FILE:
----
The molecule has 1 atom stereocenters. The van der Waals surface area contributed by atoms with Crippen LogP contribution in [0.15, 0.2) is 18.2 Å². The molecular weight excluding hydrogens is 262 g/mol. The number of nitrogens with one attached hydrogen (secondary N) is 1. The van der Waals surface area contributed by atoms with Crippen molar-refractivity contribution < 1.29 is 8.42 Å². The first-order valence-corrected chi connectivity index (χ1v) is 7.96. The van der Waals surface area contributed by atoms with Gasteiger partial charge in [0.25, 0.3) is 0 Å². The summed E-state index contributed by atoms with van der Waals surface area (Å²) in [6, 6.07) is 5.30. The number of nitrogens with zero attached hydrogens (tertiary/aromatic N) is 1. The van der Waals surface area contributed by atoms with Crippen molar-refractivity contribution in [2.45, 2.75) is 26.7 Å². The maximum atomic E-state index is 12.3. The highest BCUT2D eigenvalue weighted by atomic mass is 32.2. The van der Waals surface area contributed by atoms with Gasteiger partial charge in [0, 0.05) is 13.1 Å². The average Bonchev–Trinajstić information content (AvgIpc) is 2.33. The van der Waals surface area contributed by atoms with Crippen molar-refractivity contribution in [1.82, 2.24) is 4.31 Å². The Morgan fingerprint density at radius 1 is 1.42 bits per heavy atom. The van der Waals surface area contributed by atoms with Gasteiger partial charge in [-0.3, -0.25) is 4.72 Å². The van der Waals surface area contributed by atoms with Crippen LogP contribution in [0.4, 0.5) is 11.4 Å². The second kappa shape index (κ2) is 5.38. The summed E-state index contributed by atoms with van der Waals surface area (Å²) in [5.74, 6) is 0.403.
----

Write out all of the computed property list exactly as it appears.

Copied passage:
The molecule has 1 atom stereocenters. The van der Waals surface area contributed by atoms with Crippen LogP contribution in [0.15, 0.2) is 18.2 Å². The molecular weight excluding hydrogens is 262 g/mol. The number of nitrogens with one attached hydrogen (secondary N) is 1. The van der Waals surface area contributed by atoms with Crippen molar-refractivity contribution < 1.29 is 8.42 Å². The first-order valence-corrected chi connectivity index (χ1v) is 7.96. The van der Waals surface area contributed by atoms with Gasteiger partial charge in [0.25, 0.3) is 0 Å². The summed E-state index contributed by atoms with van der Waals surface area (Å²) in [6, 6.07) is 5.30. The number of nitrogens with zero attached hydrogens (tertiary/aromatic N) is 1. The van der Waals surface area contributed by atoms with Crippen molar-refractivity contribution in [2.45, 2.75) is 26.7 Å². The maximum atomic E-state index is 12.3. The highest BCUT2D eigenvalue weighted by atomic mass is 32.2. The van der Waals surface area contributed by atoms with Gasteiger partial charge in [0, 0.05) is 13.1 Å². The average Bonchev–Trinajstić information content (AvgIpc) is 2.33. The van der Waals surface area contributed by atoms with Crippen molar-refractivity contribution in [1.82, 2.24) is 4.31 Å². The Morgan fingerprint density at radius 1 is 1.42 bits per heavy atom. The van der Waals surface area contributed by atoms with Gasteiger partial charge in [-0.3, -0.25) is 4.72 Å². The van der Waals surface area contributed by atoms with Crippen LogP contribution in [0.4, 0.5) is 11.4 Å². The second kappa shape index (κ2) is 5.38. The summed E-state index contributed by atoms with van der Waals surface area (Å²) in [5.74, 6) is 0.403.